4. Don’t bury your emotions or ignore recurring problems.
Okay, so it may not be the best idea to start screaming, shouting, crying, or laughing wildly in the middle of the grocery store. Kids can — and should — get away with it, but we tend to ostracize adults that behave that way. But there’s a lot of wiggle room between “overreacting” and “bottling everything up”. If you’re angry or upset, don’t take it out on someone or something — even hitting a pillow in a fit of anger can increase abusive behavior — but instead take a deep breath, calm down, and then consider the circumstances. What exactly made you angry or upset to begin with? Are there any productive ways you can address the issue so that it doesn’t happen again, or do you need to take a deep breath and get on with your day? If someone cuts you off at an intersection but nobody got hit or hurt, is it really worth getting angry about? If a co-worker’s habits are annoying you, can you approach him/her respectfully? If you’ve got a chronic illness, isn’t it more exhausting to be upset about it than to embrace it? Keeping things buried doesn’t resolve anything, and ignoring problems doesn’t make them go away. Talk it out. Be proactive. Getting in more positive thinking, meditation, exercise, and sunlight can all help us deal emotionally with the things we can’t change.
5. Enjoy your autonomy.
Being an adult can be pretty overwhelming. We’ve got big life decisions to make. What should I study? Do I want to stay in this relationship? Is this the right time to get married or have kids? If I get offered a job across the country, should I take it? Even something like calling the cable company to resolve issues with your bill is exhausting. These are some pretty big issues and most of the time, I’d love nothing more than to hide in a blanket fort and let someone else deal with them. But that’s when I have to remind myself that I am absolutely free in every other sense. Sure, I’ve gotta go to work and I’ve gotta prepare meals, pay bills, and get the car fixed. But I also get to make my own decisions about what I eat, when I go to bed, who I spend time with, and where I go. I’m no longer being dragged to my parents’ friends’ houses for boring potlucks or shuffled into church at Christmas. I don’t have to ask my dad if we can get a puppy or listen to my mom’s criticisms of my clothing choices. I get to make all of those decisions myself. And when I decide to do something that’s good for me and my household, I should feel proud of it.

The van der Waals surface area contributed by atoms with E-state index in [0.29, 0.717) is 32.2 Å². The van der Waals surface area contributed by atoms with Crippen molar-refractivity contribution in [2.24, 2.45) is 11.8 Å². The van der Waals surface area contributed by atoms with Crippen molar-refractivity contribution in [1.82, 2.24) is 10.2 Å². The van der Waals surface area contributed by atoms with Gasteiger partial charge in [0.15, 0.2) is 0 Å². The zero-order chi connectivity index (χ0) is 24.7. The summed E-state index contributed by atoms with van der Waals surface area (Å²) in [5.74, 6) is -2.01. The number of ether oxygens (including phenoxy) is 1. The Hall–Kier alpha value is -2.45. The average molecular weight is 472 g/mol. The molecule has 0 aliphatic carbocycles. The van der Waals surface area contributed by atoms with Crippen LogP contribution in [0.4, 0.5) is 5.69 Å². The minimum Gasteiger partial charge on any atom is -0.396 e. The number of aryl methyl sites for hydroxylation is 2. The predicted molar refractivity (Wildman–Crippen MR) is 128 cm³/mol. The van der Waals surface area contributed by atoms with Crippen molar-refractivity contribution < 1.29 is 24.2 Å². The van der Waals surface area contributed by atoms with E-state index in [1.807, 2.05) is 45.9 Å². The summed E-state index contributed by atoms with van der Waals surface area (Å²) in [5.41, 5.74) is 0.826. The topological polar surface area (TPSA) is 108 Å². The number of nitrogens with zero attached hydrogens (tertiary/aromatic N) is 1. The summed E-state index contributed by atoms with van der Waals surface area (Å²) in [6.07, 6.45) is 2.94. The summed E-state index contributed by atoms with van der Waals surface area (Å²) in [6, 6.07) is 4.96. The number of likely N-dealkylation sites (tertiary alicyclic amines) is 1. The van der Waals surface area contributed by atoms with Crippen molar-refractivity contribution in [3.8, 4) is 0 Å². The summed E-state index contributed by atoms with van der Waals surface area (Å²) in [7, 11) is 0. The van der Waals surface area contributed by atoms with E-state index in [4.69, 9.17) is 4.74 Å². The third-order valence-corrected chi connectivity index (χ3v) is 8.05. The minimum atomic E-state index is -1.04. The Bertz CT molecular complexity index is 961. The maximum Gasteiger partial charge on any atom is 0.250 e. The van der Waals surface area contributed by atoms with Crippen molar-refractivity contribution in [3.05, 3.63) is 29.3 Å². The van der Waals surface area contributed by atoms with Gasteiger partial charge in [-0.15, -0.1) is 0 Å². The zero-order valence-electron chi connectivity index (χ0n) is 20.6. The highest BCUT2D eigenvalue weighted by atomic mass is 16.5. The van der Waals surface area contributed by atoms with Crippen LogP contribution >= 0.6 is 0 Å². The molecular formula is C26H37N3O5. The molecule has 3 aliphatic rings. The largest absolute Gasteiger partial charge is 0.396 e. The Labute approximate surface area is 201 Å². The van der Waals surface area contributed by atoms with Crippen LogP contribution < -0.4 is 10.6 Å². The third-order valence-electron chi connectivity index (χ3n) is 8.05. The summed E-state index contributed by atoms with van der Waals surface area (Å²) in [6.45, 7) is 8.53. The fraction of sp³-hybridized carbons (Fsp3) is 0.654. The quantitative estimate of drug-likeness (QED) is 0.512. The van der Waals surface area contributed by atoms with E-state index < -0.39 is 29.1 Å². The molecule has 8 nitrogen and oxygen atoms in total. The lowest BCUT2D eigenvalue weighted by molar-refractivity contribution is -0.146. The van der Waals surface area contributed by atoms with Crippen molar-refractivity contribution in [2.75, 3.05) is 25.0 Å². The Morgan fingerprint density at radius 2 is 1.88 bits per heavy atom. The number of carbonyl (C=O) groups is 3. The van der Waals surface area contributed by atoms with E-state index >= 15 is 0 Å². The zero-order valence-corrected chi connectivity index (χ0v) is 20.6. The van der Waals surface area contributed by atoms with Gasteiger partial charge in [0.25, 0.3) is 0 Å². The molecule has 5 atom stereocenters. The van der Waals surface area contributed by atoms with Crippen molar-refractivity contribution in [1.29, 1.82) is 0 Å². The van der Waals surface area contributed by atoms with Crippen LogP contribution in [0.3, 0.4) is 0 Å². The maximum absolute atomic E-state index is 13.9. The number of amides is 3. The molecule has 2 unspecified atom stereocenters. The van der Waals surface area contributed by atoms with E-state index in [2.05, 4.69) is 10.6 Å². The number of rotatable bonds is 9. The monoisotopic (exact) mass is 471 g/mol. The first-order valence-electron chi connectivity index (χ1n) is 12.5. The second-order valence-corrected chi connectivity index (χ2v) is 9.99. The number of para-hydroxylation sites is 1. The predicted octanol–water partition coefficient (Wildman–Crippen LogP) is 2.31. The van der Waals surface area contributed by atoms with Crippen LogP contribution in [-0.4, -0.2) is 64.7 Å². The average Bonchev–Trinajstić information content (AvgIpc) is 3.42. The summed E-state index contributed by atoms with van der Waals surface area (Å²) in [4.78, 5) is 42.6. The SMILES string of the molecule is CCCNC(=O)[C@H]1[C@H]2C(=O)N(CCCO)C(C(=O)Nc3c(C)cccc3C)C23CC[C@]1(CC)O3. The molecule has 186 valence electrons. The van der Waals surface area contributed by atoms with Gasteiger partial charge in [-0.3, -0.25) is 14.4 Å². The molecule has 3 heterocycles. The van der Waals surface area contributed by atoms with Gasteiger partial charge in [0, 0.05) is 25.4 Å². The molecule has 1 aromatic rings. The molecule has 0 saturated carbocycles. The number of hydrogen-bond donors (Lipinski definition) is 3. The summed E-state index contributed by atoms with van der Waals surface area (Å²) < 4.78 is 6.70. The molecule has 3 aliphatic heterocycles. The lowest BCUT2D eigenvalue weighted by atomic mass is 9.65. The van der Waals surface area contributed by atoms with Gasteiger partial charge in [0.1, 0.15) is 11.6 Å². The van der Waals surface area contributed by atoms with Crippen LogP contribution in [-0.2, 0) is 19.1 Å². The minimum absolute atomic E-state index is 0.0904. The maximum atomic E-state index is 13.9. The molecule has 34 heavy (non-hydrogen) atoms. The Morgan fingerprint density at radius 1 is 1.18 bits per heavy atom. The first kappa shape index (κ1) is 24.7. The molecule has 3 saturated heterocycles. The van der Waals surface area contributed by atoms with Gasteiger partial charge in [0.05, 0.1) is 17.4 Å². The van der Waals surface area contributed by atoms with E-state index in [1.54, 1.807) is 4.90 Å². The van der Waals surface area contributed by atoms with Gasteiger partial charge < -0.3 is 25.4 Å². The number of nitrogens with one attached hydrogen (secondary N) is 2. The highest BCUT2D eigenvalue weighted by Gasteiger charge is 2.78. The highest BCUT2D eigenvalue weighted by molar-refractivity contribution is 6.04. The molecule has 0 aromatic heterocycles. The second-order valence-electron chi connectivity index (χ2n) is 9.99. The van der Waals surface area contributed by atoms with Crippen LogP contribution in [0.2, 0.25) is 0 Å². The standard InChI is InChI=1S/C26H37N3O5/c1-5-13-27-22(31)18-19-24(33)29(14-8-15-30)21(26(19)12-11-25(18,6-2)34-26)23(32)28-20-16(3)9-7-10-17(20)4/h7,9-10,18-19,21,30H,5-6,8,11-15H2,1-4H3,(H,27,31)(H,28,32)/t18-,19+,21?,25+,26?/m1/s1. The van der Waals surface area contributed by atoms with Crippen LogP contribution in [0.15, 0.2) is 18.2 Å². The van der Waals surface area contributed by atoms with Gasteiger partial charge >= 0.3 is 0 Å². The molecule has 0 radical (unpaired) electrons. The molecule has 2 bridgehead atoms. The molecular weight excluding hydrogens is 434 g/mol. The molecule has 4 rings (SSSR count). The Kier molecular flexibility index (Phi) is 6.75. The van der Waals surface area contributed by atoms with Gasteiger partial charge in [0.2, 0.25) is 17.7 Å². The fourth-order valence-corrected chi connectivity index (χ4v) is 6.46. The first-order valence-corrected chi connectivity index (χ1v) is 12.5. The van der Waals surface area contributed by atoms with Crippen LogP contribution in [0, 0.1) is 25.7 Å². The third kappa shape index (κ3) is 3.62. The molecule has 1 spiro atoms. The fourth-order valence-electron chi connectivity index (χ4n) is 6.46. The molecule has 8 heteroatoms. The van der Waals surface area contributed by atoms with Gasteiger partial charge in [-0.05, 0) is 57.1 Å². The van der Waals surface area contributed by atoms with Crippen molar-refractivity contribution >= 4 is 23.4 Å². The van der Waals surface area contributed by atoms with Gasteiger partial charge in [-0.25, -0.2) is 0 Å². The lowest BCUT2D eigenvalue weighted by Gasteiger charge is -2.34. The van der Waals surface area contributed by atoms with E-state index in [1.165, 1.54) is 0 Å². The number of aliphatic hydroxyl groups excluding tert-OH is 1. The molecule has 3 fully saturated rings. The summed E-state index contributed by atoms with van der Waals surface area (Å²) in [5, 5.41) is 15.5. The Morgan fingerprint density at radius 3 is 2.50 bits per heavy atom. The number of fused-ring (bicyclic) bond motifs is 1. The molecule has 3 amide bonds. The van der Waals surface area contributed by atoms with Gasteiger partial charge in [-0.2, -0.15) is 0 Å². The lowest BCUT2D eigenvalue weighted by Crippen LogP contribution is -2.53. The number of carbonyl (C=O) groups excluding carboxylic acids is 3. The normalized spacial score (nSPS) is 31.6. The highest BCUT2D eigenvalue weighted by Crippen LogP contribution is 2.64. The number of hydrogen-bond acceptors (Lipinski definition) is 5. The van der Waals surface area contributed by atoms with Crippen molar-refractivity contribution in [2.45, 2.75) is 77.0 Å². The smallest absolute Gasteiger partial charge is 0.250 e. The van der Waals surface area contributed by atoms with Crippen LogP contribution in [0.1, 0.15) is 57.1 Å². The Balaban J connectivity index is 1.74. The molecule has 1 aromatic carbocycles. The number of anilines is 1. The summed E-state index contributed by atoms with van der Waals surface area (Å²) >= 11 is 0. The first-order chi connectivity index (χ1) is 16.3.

6. Communicating means listening at least as much as you speak.
Let’s go back to #4 for a second. Say you approached your co-worker and wondered politely if they could eat their crunchy, crackly chips in the break room instead of right next to your desk. Or perhaps you just told your spouse about your horrible, awful day. Well, you need to be receptive if and when people approach you with similar issues. Listen to others when they talk, whether they’re telling a story, asking for advice, or just getting something off their chest. Being a good listener is one of the most important things about being a good friend, partner, or employee. Give people the consideration you want them to give you, and hopefully they’ll return the favor.
7. And loving someone means loving them no matter what.
Everyone screws up. If I repeatedly ask my husband to pick up some avocados on the way home from work and he always forgets, do I stop loving him? I sure hope not! And I sure hope that he continues to love me even when I ask stupid questions or scratch the car or lose my job. Relationships — romantic or otherwise — need to go both ways. If you’ve got a good friend that has been by your side through thick and thin, do the same for them and cherish that relationship. If you screwed up and your friend forgave you, forgive them right back next time you’re feeling bitter about something they’ve done. Healthy relationships have no room for leaving grudges, resentment, or disappointment unaddressed. Make up, and get right back to lovin’ each other.